Reading and writing never came natural to me. It’s like a skill you’re supposed to obtain as human beings, but I’ve must have been sick that day of school. I have great difficulty in understanding what I read, annotating what I just read, analyzing the reading, reading between the lines of what the author is trying to say, and organizing my thoughts and ideas on a piece of paper. It doesn’t help much that both reading and writing never was interesting to me. I found myself struggling throughout the years I’ve been in school to pass an English or composition class. I did, however, find one subject that I could connect with those subjects that helped me understand and progress as a reader and a writer ¾ Music class. As a kid in elementary school, we had basic music classes, and my first memory in a music class was learning to play the recorder. Our teacher taught the class how to hold, and position each finger over the holes of the recorder to make different sounds. At this age, is was hard to harmonize, considering it was our first year learning an instrument. There was no reading or writing when it came to playing the instruments, but with music, a story can be made. For example, half the class would play our recorders in sync with one another, and other students in the class would play percussion. With the rhythm of the music combined, the feel and sound of the music gives the audience a feel of a different environment, such as feeling as though you are taking a journey through an Indian village, or celebrating the first fourth of July in America. As I progressed through the year, music classes turned into singing as well. In order to know the words that we were singing, we had paperback music, which had music lines, notes, and words for us to comprehend. Most people cant read music, and I don’t mean the words, but more with the music notes. In order to comprehend how we were going to sing as a class, we first needed to understand that each note was a different sound, and was given a specific letter to recognize it. Teachers throughout my years taught me a way to remember the notes was the notes on the lines, E, G, B, D, F, could be remembered by making words with them. Some examples of this would be “Every Good Boy Deserves Fudge”, or “Even God Buys Dog Food”. This became a fun, effective way to learn how to read music. It easy to remember the notes inside the spaces of the music staff lines because the letters inside the lines, F, A, C, E, spelled the word “face”. After learning how to read the music notes, it was then learning the rhythms. First, we learned what a treble clef (or “G” staff) looked like, and what it was. For those who don’t know, a treble clef is the symbol at the beginning of a music staff to identify what kind of staff the music is portraying. (The treble clef is the most common type of staff, because the lines are the “E, G, B, D, F” and “FACE”. Other symbols change the notes around.) Then, it was learning what a quarter note is, what is looks like on the staff, and how to determine the rhythm of it by slapping our hand to our knees. We determined a quarter note was one full beat, this is when we slapped our hand down to our knee, up in the air, and then down once more to make one full beat. Eventually, we learn the basics on how to read a music staff. Next came to the reading and comprehending part of music. In class, we would write down just the lyrics, or words, that were found under the music staff onto a separate sheet of paper. Afterwards, we read each sentences out loud, and after reading it out loud, the teacher would help us understand the mood and tone of the music, such as if the lyrics of the song read a more melancholy and the music was a darker tone, then the mood of the music would be a more dark, depressing theme. The teacher would do this to help us understand that when we sing this, it shouldn’t be a happy, smiling atmosphere if the song has a dark, depressing mood. It helped when we sang in class, and in concerts, because it brought to life a story the song writer wanted to portray. It was in high school I realized my older sister also had difficulty in English classes, but not as much as I did. She was an “over achiever” in high school, took all Advanced Placement classes, and ended up graduating 3rd in her class of about 300 students. As you can tell, she pushed herself to understand literature and wrote outstanding essays. I always tried to be like her growing up, but once I hit high school, I realized I would never be as smart as her or as great as she is, so I just gave up. I met all the passing requirements, but never pushed myself that little extra bit for that better grade. In high school was when I really participated in choir. I took it as one of my electives every year, just because I found singing and performing fun. I didn’t realize it until my senior year that the choir class, and extra study halls I spent helping my choir teacher on his spare time actually improved my ability to read and write. Just like in my elementary and middle school years, my chorus teacher pulled out key notes and rhythms in the music, explained the significance and importance the song writer addresses in their music, and then plugs those key notes and words back into the music, but while conducting, exemplifying the significance so we as singers know to pluck out those words and phrases. Whether it was making the song louder at a part, or softer, or just “punching” the note out so our audience understands the message we are singing. In reading, when we annotate and analyze what the author of a story or piece of literature, we pull out key points and main ideas to come to a conclusion about what the author is trying to say in their writing. Music is just a little different were in the songs, the main ideas and key points are illustrated with the texture of the music. It is our job as readers and writers to address those main ideas and key points to help not only ourselves, but others understand what an author or song writer is trying to say in their writing, music, or any other type of writing.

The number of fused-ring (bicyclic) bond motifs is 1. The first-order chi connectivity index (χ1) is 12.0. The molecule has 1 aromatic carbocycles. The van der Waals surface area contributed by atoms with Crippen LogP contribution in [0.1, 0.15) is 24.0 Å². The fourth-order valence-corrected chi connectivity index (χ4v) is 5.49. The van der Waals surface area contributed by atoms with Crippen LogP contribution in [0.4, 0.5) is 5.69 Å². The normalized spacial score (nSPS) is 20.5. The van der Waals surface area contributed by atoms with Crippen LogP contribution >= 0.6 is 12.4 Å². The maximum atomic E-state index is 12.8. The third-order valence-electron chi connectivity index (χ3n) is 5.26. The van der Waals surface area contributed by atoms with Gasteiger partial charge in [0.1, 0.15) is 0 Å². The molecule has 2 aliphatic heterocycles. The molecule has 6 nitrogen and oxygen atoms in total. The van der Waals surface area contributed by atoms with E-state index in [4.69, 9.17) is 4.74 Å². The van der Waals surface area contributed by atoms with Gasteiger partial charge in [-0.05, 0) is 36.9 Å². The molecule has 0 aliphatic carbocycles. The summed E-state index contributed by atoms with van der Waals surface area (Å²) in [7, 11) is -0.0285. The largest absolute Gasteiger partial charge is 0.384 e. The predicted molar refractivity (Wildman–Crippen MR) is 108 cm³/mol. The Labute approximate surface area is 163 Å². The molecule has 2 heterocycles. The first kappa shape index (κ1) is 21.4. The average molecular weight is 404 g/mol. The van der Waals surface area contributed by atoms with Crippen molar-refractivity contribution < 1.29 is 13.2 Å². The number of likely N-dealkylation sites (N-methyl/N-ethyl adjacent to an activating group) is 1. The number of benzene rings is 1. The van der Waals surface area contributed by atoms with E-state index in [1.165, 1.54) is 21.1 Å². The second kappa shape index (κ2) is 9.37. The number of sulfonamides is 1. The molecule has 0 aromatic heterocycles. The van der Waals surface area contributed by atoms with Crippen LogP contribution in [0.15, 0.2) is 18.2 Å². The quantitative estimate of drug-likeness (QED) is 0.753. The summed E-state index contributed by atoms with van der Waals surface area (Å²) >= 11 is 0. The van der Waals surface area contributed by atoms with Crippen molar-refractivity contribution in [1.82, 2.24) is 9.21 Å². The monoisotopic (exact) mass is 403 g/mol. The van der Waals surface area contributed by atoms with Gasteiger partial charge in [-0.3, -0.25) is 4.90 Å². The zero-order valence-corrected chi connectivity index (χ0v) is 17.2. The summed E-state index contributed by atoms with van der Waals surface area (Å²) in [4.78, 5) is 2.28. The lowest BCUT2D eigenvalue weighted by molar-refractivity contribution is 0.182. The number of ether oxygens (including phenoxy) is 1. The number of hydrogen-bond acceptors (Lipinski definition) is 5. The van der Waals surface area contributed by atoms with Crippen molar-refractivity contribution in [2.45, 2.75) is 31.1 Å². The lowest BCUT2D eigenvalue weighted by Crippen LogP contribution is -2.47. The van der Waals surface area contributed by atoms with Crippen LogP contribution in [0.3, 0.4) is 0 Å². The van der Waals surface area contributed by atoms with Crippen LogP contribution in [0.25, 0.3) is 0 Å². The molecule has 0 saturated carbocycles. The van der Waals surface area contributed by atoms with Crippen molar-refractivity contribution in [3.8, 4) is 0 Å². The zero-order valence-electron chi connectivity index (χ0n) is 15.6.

Hoadley